06 November 2010

Something Old, Something New

Something New
I hope this is not a let down after all the talk about changing templates, but here it is!  My goals were to get to play around with the design options in Blogger and to have a new & more attractive appearance to GreatGreats. 

Something Old
I'm still reading/analyzing the microfilm version of the Bishop's Transcripts for Helperthorpe and Weaverthorpe in East Yorkshire.  As I've already posted, I've found some solid sources for baptisms and marriages for direct ancestors for whom I previously only had dates obtained from other researchers.  I've also found lots of names & dates for which I need to do some more analysis before I write about it here or accept it as something to add to my "proven" lines.

While studying this microfilm, I've been re-reading some of my reference books on genealogy in English records.  One book in particular has been very helpful:
Genealogical Research in England and Wales, Vol. I by Gardner & Smith.  My copy is from 1956.  [Whoa, stop the presses: This is younger than I am...how can I call it old?!]

I've especially found Chapter 13: Bishop's Transcripts and Their Value helpful with this film.  In a very thorough discussion of the differences between the transcripts and the parish records, the authors emphasized the importance of seeing both sets of records wherever possible:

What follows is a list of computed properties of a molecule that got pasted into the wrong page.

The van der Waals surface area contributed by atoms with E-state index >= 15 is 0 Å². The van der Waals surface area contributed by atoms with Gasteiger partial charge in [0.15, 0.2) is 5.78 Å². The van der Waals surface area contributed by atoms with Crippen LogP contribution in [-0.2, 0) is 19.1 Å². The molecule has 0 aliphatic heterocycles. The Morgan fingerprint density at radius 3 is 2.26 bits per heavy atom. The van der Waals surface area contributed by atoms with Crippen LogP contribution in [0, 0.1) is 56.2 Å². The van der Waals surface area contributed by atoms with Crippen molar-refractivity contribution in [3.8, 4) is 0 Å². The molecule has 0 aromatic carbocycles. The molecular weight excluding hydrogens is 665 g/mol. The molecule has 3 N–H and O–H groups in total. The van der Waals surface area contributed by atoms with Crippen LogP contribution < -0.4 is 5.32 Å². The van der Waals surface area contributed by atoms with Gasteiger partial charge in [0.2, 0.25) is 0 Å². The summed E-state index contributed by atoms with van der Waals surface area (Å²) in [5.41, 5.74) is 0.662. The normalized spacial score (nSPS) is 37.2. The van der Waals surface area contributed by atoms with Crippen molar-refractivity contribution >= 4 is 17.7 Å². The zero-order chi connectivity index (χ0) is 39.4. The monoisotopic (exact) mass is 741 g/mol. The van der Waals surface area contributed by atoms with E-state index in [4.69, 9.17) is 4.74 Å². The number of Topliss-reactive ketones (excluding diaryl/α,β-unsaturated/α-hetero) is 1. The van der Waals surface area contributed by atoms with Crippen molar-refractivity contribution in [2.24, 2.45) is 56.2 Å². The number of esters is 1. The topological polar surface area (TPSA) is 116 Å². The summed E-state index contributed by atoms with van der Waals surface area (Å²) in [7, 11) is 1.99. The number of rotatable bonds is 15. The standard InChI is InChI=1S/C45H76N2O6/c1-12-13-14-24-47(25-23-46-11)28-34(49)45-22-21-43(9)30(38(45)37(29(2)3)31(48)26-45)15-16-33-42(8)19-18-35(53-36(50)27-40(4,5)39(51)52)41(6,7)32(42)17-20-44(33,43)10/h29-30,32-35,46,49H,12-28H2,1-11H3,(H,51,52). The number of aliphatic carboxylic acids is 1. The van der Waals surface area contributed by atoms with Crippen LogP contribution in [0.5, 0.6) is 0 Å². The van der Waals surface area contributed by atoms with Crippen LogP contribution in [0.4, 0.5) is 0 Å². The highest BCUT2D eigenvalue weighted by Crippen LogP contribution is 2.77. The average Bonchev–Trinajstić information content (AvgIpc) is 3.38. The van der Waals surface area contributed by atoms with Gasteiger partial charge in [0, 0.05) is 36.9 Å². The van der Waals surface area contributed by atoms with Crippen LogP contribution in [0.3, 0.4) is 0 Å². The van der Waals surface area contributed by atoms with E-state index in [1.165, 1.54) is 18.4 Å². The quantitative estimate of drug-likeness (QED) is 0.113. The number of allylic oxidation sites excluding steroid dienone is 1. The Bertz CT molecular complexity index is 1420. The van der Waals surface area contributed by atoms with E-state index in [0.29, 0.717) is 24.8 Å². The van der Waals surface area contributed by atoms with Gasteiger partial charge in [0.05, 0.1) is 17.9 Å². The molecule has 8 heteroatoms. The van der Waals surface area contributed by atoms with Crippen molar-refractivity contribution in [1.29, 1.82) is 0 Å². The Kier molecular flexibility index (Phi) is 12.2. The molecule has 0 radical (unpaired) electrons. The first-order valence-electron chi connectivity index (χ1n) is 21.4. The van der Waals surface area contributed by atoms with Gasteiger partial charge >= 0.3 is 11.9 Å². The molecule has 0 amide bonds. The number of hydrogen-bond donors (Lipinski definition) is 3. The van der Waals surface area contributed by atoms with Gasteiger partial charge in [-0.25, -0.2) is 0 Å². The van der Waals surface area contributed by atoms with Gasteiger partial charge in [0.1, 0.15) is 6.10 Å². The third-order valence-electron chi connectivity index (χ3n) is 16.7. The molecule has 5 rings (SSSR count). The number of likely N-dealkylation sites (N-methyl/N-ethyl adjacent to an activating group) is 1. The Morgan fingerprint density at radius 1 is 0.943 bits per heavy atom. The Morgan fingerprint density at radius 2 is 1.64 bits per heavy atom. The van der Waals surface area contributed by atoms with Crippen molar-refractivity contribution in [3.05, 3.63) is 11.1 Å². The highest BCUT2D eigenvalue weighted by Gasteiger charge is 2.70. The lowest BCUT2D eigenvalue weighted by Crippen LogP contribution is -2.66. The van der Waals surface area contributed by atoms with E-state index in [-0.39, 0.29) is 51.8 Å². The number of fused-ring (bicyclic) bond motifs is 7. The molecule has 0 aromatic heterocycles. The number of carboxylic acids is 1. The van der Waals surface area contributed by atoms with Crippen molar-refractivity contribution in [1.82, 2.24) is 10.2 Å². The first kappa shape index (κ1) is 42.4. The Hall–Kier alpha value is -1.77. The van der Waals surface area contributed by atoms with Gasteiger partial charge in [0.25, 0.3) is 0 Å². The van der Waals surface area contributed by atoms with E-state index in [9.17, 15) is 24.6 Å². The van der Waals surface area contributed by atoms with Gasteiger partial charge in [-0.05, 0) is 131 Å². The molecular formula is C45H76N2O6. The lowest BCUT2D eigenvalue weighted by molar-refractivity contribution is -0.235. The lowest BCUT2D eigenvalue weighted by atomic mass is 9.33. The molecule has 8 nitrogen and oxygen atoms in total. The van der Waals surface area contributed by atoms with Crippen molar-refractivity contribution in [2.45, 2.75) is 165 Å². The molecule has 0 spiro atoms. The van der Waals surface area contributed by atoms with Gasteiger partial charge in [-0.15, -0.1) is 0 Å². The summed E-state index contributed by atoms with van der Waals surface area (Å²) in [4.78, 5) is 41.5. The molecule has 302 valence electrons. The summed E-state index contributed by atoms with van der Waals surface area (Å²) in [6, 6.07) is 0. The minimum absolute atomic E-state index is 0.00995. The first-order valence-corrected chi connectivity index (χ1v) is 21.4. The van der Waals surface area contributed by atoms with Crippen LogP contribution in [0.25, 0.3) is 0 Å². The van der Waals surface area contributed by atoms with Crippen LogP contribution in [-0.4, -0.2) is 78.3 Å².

There are cases on record where the Bishop's Transcripts list some entries not recorded in the parish registers.  One may surmise that the transcript was made, not from the parish register but from some day-by-day account.  The differences between the register and the transcript may have occurred at the time the register was copied from the day book, and the transcript was also copied up at the same time with variations occurring in the copying of the details.  Researchers should be aware of these possibilities. The Ideal method of research is to search both the registers and the transcripts if such is feasible and not too expensive. [p. 197]
I have found a film reference for Weaverthorpe parish records and I will order that film.  It will be interesting to see what differences exist between the records in this one small town. 

Older books can be very useful, especially when I am lucky enough to find them at at used bookstore for a very, very good price.  No trip to the Family History Library in Salt Lake City is complete without walking over to visit Sam Weller's Books, which is where I found this book (and also Vol 3 on a later trip).

Changing a blog's design can be just as much, if not more, fun than shopping for a new outfit with coordinating shoes!

David E. Gardner & Frank Smith. Genealogical Research in England and Wales, Vol. I.  Salt Lake City: Bookcraft Publishers, 1956. 

I have no connection with Sam Weller's Books and receive no special consideration from them.  I just like their used books department and, given the location, it's pretty likely to always have a good selection of used genealogy books!


  1. I like the new look - clean and easy to read, but with a bit of color. And I really like the background (it's the one I have on my Graveyard Rabbit of Northern Virginia blog).

  2. Thank you, Greta and Mary! I guess I should stop being nervous about design and just get on with my research and blog posts. Again: Thanks!!